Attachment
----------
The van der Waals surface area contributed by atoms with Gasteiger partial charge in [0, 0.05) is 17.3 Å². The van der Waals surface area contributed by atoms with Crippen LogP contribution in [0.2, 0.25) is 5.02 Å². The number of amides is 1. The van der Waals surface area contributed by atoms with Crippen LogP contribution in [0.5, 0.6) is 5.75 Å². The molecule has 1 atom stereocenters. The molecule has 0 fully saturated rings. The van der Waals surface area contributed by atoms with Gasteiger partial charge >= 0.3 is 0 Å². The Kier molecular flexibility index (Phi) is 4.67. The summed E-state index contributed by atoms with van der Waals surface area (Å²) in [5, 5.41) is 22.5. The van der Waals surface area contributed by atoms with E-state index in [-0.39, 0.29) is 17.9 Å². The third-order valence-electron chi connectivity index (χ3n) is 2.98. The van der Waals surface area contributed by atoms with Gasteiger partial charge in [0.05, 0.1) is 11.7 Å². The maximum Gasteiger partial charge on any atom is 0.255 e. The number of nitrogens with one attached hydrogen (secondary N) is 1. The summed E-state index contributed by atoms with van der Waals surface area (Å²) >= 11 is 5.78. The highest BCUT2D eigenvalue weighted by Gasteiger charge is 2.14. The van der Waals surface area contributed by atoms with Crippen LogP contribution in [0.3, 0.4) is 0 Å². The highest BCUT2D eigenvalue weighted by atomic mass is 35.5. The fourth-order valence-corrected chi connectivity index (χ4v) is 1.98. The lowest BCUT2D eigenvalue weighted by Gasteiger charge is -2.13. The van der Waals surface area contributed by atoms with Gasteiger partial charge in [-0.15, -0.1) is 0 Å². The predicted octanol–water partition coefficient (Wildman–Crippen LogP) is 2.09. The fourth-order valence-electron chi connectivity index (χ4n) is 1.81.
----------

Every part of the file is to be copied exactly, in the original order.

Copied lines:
The van der Waals surface area contributed by atoms with Gasteiger partial charge in [0, 0.05) is 17.3 Å². The van der Waals surface area contributed by atoms with Crippen LogP contribution in [0.2, 0.25) is 5.02 Å². The number of amides is 1. The van der Waals surface area contributed by atoms with Crippen LogP contribution in [0.5, 0.6) is 5.75 Å². The molecule has 1 atom stereocenters. The molecule has 0 fully saturated rings. The van der Waals surface area contributed by atoms with Gasteiger partial charge >= 0.3 is 0 Å². The Kier molecular flexibility index (Phi) is 4.67. The summed E-state index contributed by atoms with van der Waals surface area (Å²) in [5, 5.41) is 22.5. The van der Waals surface area contributed by atoms with E-state index in [-0.39, 0.29) is 17.9 Å². The third-order valence-electron chi connectivity index (χ3n) is 2.98. The van der Waals surface area contributed by atoms with Gasteiger partial charge in [0.05, 0.1) is 11.7 Å². The maximum Gasteiger partial charge on any atom is 0.255 e. The number of nitrogens with one attached hydrogen (secondary N) is 1. The summed E-state index contributed by atoms with van der Waals surface area (Å²) >= 11 is 5.78. The highest BCUT2D eigenvalue weighted by Gasteiger charge is 2.14. The van der Waals surface area contributed by atoms with Crippen LogP contribution in [0.3, 0.4) is 0 Å². The highest BCUT2D eigenvalue weighted by atomic mass is 35.5. The fourth-order valence-corrected chi connectivity index (χ4v) is 1.98. The lowest BCUT2D eigenvalue weighted by Gasteiger charge is -2.13. The van der Waals surface area contributed by atoms with Gasteiger partial charge in [-0.15, -0.1) is 0 Å². The predicted octanol–water partition coefficient (Wildman–Crippen LogP) is 2.09. The fourth-order valence-electron chi connectivity index (χ4n) is 1.81.